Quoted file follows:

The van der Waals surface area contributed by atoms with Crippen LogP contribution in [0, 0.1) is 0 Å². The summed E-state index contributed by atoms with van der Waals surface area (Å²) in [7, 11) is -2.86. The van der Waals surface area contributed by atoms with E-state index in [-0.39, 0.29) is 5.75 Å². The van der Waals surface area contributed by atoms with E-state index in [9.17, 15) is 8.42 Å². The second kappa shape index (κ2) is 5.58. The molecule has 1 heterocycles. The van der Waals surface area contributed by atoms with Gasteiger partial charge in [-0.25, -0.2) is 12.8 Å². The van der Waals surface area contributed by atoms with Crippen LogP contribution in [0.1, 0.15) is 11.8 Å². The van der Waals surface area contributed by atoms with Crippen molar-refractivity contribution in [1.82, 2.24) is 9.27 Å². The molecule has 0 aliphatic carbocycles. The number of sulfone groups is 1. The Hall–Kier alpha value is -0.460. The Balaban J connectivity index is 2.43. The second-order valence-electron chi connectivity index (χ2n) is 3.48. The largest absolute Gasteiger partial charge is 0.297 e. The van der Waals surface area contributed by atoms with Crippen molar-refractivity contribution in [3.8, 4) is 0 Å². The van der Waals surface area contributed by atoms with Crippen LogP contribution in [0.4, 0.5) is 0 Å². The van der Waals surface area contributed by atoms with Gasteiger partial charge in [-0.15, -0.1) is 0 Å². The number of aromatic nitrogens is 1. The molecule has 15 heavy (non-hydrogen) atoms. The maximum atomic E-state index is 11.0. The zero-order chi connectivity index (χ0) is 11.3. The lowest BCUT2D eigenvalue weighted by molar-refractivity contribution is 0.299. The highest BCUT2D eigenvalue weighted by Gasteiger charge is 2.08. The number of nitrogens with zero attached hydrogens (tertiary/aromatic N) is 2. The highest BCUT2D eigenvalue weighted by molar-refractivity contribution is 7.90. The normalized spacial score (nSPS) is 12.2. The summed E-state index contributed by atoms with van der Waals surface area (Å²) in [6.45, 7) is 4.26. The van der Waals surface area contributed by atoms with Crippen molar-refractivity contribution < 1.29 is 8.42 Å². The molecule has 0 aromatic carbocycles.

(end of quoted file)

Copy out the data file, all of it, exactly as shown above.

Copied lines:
The van der Waals surface area contributed by atoms with Crippen LogP contribution in [0, 0.1) is 0 Å². The summed E-state index contributed by atoms with van der Waals surface area (Å²) in [7, 11) is -2.86. The van der Waals surface area contributed by atoms with E-state index in [-0.39, 0.29) is 5.75 Å². The van der Waals surface area contributed by atoms with E-state index in [9.17, 15) is 8.42 Å². The second kappa shape index (κ2) is 5.58. The molecule has 1 heterocycles. The van der Waals surface area contributed by atoms with Gasteiger partial charge in [-0.25, -0.2) is 12.8 Å². The van der Waals surface area contributed by atoms with Crippen LogP contribution in [0.1, 0.15) is 11.8 Å². The van der Waals surface area contributed by atoms with Crippen molar-refractivity contribution in [1.82, 2.24) is 9.27 Å². The molecule has 0 aliphatic carbocycles. The number of sulfone groups is 1. The Hall–Kier alpha value is -0.460. The Balaban J connectivity index is 2.43. The second-order valence-electron chi connectivity index (χ2n) is 3.48. The largest absolute Gasteiger partial charge is 0.297 e. The van der Waals surface area contributed by atoms with Crippen molar-refractivity contribution in [3.8, 4) is 0 Å². The van der Waals surface area contributed by atoms with Crippen LogP contribution in [0.4, 0.5) is 0 Å². The van der Waals surface area contributed by atoms with Gasteiger partial charge in [-0.15, -0.1) is 0 Å². The number of aromatic nitrogens is 1. The molecule has 15 heavy (non-hydrogen) atoms. The maximum atomic E-state index is 11.0. The zero-order chi connectivity index (χ0) is 11.3. The lowest BCUT2D eigenvalue weighted by molar-refractivity contribution is 0.299. The highest BCUT2D eigenvalue weighted by Gasteiger charge is 2.08. The number of nitrogens with zero attached hydrogens (tertiary/aromatic N) is 2. The highest BCUT2D eigenvalue weighted by molar-refractivity contribution is 7.90. The normalized spacial score (nSPS) is 12.2. The summed E-state index contributed by atoms with van der Waals surface area (Å²) in [6.45, 7) is 4.26. The van der Waals surface area contributed by atoms with Crippen molar-refractivity contribution < 1.29 is 8.42 Å². The molecule has 0 aromatic carbocycles.